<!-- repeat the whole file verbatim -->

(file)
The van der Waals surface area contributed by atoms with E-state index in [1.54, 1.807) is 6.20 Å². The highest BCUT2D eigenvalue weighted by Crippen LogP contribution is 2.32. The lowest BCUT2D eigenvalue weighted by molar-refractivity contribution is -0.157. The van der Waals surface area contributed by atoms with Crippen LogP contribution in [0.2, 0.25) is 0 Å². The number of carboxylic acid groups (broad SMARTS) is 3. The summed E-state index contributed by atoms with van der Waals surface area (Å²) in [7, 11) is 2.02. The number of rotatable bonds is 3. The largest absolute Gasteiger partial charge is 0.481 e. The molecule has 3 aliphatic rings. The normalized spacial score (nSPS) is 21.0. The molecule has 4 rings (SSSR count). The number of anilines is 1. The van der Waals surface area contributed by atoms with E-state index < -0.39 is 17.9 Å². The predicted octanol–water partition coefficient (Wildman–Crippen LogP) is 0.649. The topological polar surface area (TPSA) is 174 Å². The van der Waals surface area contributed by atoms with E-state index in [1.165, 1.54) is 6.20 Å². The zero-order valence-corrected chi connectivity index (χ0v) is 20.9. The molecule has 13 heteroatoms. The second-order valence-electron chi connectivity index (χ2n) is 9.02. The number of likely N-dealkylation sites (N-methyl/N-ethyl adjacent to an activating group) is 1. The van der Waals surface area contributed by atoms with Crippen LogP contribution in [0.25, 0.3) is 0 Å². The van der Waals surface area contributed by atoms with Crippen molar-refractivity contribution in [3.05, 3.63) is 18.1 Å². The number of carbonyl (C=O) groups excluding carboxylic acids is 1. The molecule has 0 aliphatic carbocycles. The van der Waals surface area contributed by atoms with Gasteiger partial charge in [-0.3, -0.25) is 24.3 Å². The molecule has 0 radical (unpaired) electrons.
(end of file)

The van der Waals surface area contributed by atoms with E-state index in [1.54, 1.807) is 6.20 Å². The highest BCUT2D eigenvalue weighted by Crippen LogP contribution is 2.32. The lowest BCUT2D eigenvalue weighted by molar-refractivity contribution is -0.157. The van der Waals surface area contributed by atoms with Crippen LogP contribution in [0.2, 0.25) is 0 Å². The number of carboxylic acid groups (broad SMARTS) is 3. The summed E-state index contributed by atoms with van der Waals surface area (Å²) in [7, 11) is 2.02. The number of rotatable bonds is 3. The largest absolute Gasteiger partial charge is 0.481 e. The molecule has 3 aliphatic rings. The normalized spacial score (nSPS) is 21.0. The molecule has 4 rings (SSSR count). The number of anilines is 1. The van der Waals surface area contributed by atoms with E-state index < -0.39 is 17.9 Å². The predicted octanol–water partition coefficient (Wildman–Crippen LogP) is 0.649. The topological polar surface area (TPSA) is 174 Å². The van der Waals surface area contributed by atoms with E-state index in [1.165, 1.54) is 6.20 Å². The zero-order valence-corrected chi connectivity index (χ0v) is 20.9. The molecule has 13 heteroatoms. The second-order valence-electron chi connectivity index (χ2n) is 9.02. The number of likely N-dealkylation sites (N-methyl/N-ethyl adjacent to an activating group) is 1. The van der Waals surface area contributed by atoms with Crippen LogP contribution in [0.25, 0.3) is 0 Å². The van der Waals surface area contributed by atoms with Crippen molar-refractivity contribution in [3.05, 3.63) is 18.1 Å². The number of carbonyl (C=O) groups excluding carboxylic acids is 1. The molecule has 0 aliphatic carbocycles. The van der Waals surface area contributed by atoms with Gasteiger partial charge in [-0.3, -0.25) is 24.3 Å². The molecule has 0 radical (unpaired) electrons.